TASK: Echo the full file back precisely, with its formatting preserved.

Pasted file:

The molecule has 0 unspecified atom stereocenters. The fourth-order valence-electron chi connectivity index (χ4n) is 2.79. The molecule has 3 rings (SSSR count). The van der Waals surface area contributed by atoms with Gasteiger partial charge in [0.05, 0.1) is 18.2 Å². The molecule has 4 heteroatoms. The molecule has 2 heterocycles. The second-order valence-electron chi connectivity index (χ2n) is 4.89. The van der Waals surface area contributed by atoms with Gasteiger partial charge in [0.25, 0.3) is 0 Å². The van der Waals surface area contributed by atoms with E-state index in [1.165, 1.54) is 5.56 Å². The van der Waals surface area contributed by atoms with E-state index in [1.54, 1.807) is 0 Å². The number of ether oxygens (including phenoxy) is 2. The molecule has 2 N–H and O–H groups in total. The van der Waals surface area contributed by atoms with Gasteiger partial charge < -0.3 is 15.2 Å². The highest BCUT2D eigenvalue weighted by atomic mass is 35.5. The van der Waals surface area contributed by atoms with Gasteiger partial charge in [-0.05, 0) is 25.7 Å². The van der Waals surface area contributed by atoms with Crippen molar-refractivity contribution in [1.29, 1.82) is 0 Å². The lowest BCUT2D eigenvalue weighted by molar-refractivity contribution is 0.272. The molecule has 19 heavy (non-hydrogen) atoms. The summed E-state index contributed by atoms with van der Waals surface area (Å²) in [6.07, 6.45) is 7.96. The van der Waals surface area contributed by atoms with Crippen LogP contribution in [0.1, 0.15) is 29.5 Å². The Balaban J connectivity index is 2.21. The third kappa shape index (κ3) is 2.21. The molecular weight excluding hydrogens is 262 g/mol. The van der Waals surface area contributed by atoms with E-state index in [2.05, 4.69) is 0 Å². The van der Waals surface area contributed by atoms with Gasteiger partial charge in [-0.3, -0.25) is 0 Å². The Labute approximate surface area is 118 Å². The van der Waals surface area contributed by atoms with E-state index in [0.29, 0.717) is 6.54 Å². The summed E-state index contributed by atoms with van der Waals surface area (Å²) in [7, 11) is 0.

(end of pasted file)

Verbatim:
The molecule has 0 unspecified atom stereocenters. The fourth-order valence-electron chi connectivity index (χ4n) is 2.79. The molecule has 3 rings (SSSR count). The van der Waals surface area contributed by atoms with Gasteiger partial charge in [0.05, 0.1) is 18.2 Å². The molecule has 4 heteroatoms. The molecule has 2 heterocycles. The second-order valence-electron chi connectivity index (χ2n) is 4.89. The van der Waals surface area contributed by atoms with Gasteiger partial charge in [0.25, 0.3) is 0 Å². The van der Waals surface area contributed by atoms with E-state index in [1.165, 1.54) is 5.56 Å². The van der Waals surface area contributed by atoms with E-state index in [1.54, 1.807) is 0 Å². The number of ether oxygens (including phenoxy) is 2. The molecule has 2 N–H and O–H groups in total. The van der Waals surface area contributed by atoms with Gasteiger partial charge < -0.3 is 15.2 Å². The highest BCUT2D eigenvalue weighted by atomic mass is 35.5. The van der Waals surface area contributed by atoms with Gasteiger partial charge in [-0.05, 0) is 25.7 Å². The van der Waals surface area contributed by atoms with Crippen molar-refractivity contribution in [1.29, 1.82) is 0 Å². The lowest BCUT2D eigenvalue weighted by molar-refractivity contribution is 0.272. The molecule has 19 heavy (non-hydrogen) atoms. The summed E-state index contributed by atoms with van der Waals surface area (Å²) in [6.07, 6.45) is 7.96. The van der Waals surface area contributed by atoms with Crippen LogP contribution in [0.1, 0.15) is 29.5 Å². The Balaban J connectivity index is 2.21. The third kappa shape index (κ3) is 2.21. The molecular weight excluding hydrogens is 262 g/mol. The van der Waals surface area contributed by atoms with E-state index in [2.05, 4.69) is 0 Å². The van der Waals surface area contributed by atoms with Gasteiger partial charge in [-0.3, -0.25) is 0 Å². The Labute approximate surface area is 118 Å². The van der Waals surface area contributed by atoms with E-state index in [0.29, 0.717) is 6.54 Å². The summed E-state index contributed by atoms with van der Waals surface area (Å²) in [7, 11) is 0.